By pretty much any standard, The Art of Noise is one of the most unique groups to come out of the 1980s. What started out with a solid pedigree went in a direction no one but its members could have predicted. And it was without the group’s most famous member that the group had its biggest successes. A few of those successes even made it onto the US charts, including one with a very 80s character.
Remakes are a mixed bag. Some are quite good in reimagining the song in a whole new way, while others are, well, terrible. And then, of course, there are the note-for-note remakes which are, in most cases, completely unnecessary. One of the great, and most forgotten, remakes came out in the mid-80s and sounded completely different from the disco song it remade. You’ll probably remember the original disco version of “Funkytown”, but do you remember the remake by Pseudo Echo?
When arguably most people (and definitely most radio programmers) think of classic bands that break up and then get back together much later, they never seem to think of the music those bands made during the reunion phase. An obvious example – and perfect for this blog – would be the Eagles. After what is known to have been a very acrimonious breakup in 1980, they reformed over a decade later and released at least two songs that got a lot of airplay. But when was the last time you heard either of those songs, I ask you? Do you even remember the names of those two songs?
Today’s post will highlight the song that officially became the group’s final top 40 hit, “Get Over It”.
Occasionally, a recording act will be remembered many years after hitting the charts, before finally disappearing from the radio waves. Such was the case with Missing Persons, a group known best for two songs which both just missed the top 40. Both those songs are mostly forgotten now, but one is remembered just a little bit less than the other. It is for that reason that this entry will spotlight “Destination Unknown”.
Most people, when asked to name a song by Kansas, would gravitate toward one of two songs. And so would I, and probably so would you, since there are two songs from that group which are more well known than the rest of Kansas’s discography combined. With that said, there were multiple top 40 hits, most of which have fallen by the wayside, at least as far as radio is concerned. Case in point: how many of you remember the band’s top 20 single “Play The Game Tonight”?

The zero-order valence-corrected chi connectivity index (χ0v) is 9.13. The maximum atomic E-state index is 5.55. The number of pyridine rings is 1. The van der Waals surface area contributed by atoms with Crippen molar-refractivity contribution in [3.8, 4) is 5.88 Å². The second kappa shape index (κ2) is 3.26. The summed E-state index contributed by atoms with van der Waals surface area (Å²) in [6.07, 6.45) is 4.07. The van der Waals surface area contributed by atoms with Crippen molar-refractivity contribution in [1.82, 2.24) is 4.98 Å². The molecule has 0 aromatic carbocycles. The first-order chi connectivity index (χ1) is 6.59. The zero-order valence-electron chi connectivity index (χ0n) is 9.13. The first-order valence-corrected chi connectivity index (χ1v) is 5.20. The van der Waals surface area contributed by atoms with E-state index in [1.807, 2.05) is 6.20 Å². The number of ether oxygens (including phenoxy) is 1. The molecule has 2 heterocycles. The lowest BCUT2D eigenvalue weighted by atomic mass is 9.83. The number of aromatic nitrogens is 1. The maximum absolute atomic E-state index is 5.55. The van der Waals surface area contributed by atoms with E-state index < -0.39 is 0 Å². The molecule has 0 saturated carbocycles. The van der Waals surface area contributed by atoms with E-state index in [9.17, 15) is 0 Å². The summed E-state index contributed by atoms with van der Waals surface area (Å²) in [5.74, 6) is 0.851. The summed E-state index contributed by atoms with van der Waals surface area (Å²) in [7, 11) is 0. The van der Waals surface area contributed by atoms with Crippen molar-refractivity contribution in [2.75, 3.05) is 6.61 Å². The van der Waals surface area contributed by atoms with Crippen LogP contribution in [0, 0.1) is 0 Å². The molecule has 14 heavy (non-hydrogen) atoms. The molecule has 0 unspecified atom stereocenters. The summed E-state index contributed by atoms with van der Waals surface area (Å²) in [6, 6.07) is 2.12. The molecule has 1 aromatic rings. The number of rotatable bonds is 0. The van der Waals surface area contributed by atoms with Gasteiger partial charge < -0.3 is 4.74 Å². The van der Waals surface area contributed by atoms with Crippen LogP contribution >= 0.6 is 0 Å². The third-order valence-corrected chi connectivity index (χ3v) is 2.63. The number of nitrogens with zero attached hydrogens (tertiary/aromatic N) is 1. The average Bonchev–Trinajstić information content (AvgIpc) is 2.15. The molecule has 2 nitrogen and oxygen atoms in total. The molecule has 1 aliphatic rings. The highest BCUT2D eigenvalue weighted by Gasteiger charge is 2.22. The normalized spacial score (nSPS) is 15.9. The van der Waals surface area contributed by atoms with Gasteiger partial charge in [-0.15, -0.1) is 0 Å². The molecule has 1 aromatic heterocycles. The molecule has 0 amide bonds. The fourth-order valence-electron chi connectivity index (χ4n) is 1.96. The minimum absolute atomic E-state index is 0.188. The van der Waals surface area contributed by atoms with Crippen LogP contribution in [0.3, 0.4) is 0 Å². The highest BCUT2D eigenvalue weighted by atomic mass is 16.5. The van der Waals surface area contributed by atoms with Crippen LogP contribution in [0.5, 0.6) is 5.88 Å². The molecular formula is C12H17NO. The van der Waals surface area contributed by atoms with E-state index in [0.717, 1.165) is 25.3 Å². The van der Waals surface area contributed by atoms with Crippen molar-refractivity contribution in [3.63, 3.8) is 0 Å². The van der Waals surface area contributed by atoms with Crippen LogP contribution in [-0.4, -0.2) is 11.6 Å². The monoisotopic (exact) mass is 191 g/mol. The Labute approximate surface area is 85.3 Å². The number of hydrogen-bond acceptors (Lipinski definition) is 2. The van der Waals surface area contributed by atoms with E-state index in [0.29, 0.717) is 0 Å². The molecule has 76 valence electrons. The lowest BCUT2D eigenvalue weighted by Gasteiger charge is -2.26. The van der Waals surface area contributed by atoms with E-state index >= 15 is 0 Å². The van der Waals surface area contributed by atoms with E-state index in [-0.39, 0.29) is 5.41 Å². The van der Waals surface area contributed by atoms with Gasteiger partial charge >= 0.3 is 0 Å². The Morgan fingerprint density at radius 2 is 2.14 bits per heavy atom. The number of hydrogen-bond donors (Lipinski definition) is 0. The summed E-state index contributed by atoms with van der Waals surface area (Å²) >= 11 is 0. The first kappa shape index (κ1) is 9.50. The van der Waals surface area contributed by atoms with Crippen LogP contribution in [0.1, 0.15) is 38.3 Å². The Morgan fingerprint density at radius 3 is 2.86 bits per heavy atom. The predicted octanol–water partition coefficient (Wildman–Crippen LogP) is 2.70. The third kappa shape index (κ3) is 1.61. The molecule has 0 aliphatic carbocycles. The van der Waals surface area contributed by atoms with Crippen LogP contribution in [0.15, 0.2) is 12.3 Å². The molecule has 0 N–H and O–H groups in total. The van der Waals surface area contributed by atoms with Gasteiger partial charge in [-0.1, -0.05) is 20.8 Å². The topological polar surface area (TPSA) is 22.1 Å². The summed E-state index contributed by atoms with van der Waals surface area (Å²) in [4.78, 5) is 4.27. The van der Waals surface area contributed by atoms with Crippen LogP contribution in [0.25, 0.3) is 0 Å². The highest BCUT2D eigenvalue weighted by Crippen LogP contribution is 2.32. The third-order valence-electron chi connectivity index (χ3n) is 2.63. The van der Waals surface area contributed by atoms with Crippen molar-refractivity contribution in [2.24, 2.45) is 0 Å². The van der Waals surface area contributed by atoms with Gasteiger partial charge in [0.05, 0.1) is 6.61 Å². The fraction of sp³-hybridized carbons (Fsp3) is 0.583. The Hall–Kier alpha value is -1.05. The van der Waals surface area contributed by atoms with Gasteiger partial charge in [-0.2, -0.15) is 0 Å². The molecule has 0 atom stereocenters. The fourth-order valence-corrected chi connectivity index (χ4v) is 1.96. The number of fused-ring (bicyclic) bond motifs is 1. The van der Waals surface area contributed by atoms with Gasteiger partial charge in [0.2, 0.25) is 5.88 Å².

The late 80s provided a lot of one-hit wonders. I, personally, remember that era quite well because that was when I was most likely to be found sitting with my boom box, waiting to record the latest big hit off the radio. One of those songs I recorded back then was the one charting hit for the British group Roachford.
Pop music in the early 90s, while being very notable for the fracturing of the top 40 format amid grunge, rap, and even a little country, also had, as one of its features, a fair number of Christian artists crossing over. Amy Grant, of course, is the most easily remembered*, but there were others. One of the lesser remembered artists had a big hit in early 1992, but these days, you’d be hard-pressed to find a secular, terrestrial station playing Kathy Troccoli.
The early 1990s had, perhaps, more one-hit wonders than any other era that easily comes to mind. A lot of those one-hit wonders have been forgotten. Very few, though, had completely disappeared from my mind. So, I was rather surprised when I heard the only US hit from British singer Chesney Hawkes. I had heard the song quite a bit when it was on the charts, but, apparently, even I can forget some of these unfairly forgotten songs.
I would imagine that most people who listened to top 40 music in the 1980s could pick out a song that falls into what was called the Minneapolis sound. This was the subgenre of music which basically traces its roots back to Prince, though many other acts had a similar sound. One such group was the mid-80s one-hit wonder Ta Mara and the Seen, whose one hit was “Everybody Dance”.
It’s not unheard of for a recording group to be better known for writing songs for others than for their own recordings. In the case of this entry’s group, the Addrisi Brothers, they are probably best remembered today for writing one particular hit for another group. They certainly are not remembered by radio for their 1979 release, “Ghost Dancer”.